Six myths about elections and protests in autocracies

18 Nov 2020

(Riddle) Two significant public uprisings recently took place in the post-Soviet space: large-scale protests in Belarus, which began after the scandal-filled presidential elections, and the change of power in Kyrgyzstan. In this context, some observers once again recalled the “colour revolutions” while others began to extrapolate the Belarusian events onto Russia.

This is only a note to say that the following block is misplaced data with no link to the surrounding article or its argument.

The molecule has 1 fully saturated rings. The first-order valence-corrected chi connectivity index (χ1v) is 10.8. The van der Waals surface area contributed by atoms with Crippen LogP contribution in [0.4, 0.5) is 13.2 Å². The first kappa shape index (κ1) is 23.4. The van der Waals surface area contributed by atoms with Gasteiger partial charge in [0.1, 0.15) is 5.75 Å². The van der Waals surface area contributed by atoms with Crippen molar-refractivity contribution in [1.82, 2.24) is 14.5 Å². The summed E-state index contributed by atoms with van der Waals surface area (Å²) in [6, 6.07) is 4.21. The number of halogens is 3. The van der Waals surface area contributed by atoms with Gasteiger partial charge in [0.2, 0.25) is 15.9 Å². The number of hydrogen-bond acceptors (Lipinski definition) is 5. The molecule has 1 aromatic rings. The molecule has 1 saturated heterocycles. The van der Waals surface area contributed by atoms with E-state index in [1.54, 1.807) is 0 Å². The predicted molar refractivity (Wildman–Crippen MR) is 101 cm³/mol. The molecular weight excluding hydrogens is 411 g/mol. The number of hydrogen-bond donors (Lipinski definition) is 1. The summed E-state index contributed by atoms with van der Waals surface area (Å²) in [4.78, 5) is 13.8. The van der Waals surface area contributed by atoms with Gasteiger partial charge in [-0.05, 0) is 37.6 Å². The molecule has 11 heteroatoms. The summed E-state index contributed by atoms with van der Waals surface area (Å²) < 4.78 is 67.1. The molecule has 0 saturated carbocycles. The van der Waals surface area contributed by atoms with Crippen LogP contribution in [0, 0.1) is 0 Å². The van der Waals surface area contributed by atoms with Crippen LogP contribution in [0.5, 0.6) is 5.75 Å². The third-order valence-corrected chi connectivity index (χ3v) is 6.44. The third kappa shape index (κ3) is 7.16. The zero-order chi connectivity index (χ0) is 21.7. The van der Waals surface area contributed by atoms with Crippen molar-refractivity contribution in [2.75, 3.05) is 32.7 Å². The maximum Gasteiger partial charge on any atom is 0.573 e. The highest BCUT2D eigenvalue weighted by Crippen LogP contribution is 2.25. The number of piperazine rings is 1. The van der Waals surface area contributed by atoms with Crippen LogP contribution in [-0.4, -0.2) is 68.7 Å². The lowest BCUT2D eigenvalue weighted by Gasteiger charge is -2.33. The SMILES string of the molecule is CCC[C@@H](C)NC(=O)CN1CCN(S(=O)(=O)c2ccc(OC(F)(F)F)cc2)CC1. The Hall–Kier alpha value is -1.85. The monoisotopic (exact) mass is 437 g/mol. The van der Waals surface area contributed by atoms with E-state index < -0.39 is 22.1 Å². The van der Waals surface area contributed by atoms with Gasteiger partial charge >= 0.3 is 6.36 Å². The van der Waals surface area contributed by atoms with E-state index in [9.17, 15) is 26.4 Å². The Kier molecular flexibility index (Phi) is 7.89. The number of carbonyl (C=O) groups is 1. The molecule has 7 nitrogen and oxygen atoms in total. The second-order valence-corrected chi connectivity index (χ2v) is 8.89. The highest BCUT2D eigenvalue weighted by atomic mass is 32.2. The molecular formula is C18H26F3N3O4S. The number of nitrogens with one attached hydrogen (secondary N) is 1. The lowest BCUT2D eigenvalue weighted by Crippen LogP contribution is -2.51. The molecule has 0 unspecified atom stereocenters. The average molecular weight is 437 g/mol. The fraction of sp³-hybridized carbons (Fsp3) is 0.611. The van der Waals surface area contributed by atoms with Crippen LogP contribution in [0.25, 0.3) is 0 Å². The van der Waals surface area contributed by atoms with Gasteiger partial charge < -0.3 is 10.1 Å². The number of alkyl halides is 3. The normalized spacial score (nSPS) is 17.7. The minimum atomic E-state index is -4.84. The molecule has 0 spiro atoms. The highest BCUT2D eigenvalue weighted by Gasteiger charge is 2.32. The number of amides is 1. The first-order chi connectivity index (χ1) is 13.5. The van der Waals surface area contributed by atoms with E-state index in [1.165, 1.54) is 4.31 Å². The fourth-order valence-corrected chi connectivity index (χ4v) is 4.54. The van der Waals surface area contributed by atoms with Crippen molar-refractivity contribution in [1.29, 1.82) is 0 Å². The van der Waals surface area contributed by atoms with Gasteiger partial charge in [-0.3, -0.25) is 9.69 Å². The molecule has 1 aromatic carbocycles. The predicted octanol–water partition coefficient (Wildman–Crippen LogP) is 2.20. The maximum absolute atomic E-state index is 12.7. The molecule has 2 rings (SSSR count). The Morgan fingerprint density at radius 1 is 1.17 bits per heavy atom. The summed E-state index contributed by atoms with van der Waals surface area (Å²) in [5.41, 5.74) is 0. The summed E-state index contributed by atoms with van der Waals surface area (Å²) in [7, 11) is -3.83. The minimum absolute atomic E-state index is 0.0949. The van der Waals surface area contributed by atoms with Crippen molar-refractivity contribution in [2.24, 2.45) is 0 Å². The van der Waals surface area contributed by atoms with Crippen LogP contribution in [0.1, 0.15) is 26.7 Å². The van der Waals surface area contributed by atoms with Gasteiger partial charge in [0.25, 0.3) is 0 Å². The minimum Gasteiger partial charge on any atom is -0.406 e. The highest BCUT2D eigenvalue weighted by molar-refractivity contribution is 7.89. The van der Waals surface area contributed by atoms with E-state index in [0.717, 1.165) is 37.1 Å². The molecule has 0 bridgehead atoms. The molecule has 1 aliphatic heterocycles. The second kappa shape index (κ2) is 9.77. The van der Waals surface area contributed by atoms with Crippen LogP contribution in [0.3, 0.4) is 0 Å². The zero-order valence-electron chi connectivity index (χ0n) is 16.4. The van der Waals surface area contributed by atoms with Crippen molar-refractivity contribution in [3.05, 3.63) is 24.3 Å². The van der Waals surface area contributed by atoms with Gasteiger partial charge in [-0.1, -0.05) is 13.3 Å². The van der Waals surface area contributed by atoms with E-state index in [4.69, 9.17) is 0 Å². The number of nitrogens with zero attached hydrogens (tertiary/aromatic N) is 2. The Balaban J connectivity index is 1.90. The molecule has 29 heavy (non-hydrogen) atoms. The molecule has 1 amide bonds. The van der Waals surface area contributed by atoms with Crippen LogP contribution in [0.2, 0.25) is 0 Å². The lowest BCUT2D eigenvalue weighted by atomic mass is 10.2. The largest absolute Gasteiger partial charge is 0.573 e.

The “colour revolutions” as well as electoral revolutions which triggered a change of political leaders or, in some cases, a change of regime, were actively debated back in the early 2000s. The events in Georgia and Ukraine played a fatal role for the Russian civil society and political institutions: the authorities started a preventive fight against an invisible threat. By doing so, they effectively throttled the remnants of civil autonomy. In 2011–2012, a large-scale mobilisation against electoral fraud rolled out across Russia’s largest cities. To a large extent, these very protests led to further tightening of the political regime and “tightening the screws.” After 2014, the rhetoric of the “orange threat” dissolved into popular geopolitics: opposition protests lost a direct connection to the electoral agenda while federal elections no longer allow the illusion of elections that would “tip the balance.” The opposition shifted its attention to local elections. [...]

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